You’re probably right, Bakyrdhero, that’s a very good point.

      Like 6
  3. Bob_in_TN Bob_in_TN Member

    We were a sensible four-door-sedan kind of family growing up, so I didn’t have any experience with wagons of the era. But today I find them interesting and cool. This looks like a well-preserved example. Like other full-size cars of the 60’s and 70’s, this sure has presence, especially in the higher trim level.

    I’m wondering about this conversation in 1965…. Dad: “well Mom, I say we go ahead and splurge on the fancy Colony Park, okay?” Mom: “let’s do it. But I want the one with the red interior.”

    Good job Scotty.

    Like 13
    • Scotty Gilbertson Staff

      Thanks, Bob! We never had wagons or two-door cars either, other than a couple of Pintos that my dad had for company cars after a run of giant Chevrolet Bel Airs in the 60s and early-70s.

      Like 1
  4. Butch Smith

    I recently commented on another car the other day (Renault 16), and my love for some French cars. This wagon represents my other love. Growing up in 60’s Wash DC burbs, our family truckster was a ‘58 Plymouth Custom Suburban. Pretty much all my friends and neighbors had station wagons. I’ve owned several wagons over the years and currently own a 2wd Ford Flex. It’s the closest thing to the American station wagon and hell, Ford stopped making those, too. One of these days, US car makers are going to wake up and debut a new and innovative new family car, the Station Wagon! Wood grain and all! (Please please, pretty please??)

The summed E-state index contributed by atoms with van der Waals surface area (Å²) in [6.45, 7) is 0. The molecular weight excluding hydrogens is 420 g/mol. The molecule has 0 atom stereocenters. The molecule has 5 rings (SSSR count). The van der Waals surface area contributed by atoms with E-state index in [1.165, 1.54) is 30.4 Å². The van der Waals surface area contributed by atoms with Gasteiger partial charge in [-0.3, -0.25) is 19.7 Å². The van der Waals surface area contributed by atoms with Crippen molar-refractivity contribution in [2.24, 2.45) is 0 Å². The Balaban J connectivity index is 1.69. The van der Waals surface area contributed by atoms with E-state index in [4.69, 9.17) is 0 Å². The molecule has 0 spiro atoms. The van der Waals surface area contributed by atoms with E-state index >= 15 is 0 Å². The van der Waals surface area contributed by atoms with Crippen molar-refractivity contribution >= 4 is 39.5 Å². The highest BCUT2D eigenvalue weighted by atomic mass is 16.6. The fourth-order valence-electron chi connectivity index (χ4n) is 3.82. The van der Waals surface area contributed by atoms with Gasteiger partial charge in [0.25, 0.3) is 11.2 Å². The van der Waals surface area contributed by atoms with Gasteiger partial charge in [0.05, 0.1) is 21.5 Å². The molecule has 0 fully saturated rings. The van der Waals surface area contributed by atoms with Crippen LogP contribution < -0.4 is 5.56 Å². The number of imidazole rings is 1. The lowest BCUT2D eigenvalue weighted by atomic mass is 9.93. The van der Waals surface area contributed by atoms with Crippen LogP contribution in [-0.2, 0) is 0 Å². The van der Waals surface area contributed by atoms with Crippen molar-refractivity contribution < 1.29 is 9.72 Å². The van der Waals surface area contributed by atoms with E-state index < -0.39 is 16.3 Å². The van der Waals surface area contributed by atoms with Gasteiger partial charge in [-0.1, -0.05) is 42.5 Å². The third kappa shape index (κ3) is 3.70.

Like 10
  5. WayneS

    Too bad it is a salvage title. That leaves a whole lot of open questions not answered.

    Like 3
  6. Sam Shive

    What a beautiful wagon. I’d love to park it in my drive way. I had a 72 Montego wagon that would keep the front wheels up for 660 of the 1320, and I had a 73 Marquis wagon that would run mid 13’s . Loved Both Of Them. This would be extra sweet between the 2002 F-150 and the 2019 F-50 that sit outside now.

    Like 4
  7. BigBlocksRock

    The headlights almost look like an afterthought or designers originally wanted hidden lights but changed their minds.

    Like 3
  8. FarmerBoy

    Oh man! If I had a place to put that wagon, I’d be on the phone now. I learned to drive in my Mother’s brand new 65 wagon. Hers was black with a tan interior and the Interceptor engine. Mom taught me (Dad had no patience for me) and I even took my drivers test in it. Parallel parked too. Brings back a lot of memories.

    Like 2
  9. rick

    A “73 Marquis wagon that would run mid 13’s”????
    A “72 Montego wagon that would keep the front wheels up for 660 of the 1320”.?????
    Sounds like someone has been hitting the spiked eggnog a little early today.

    Like 9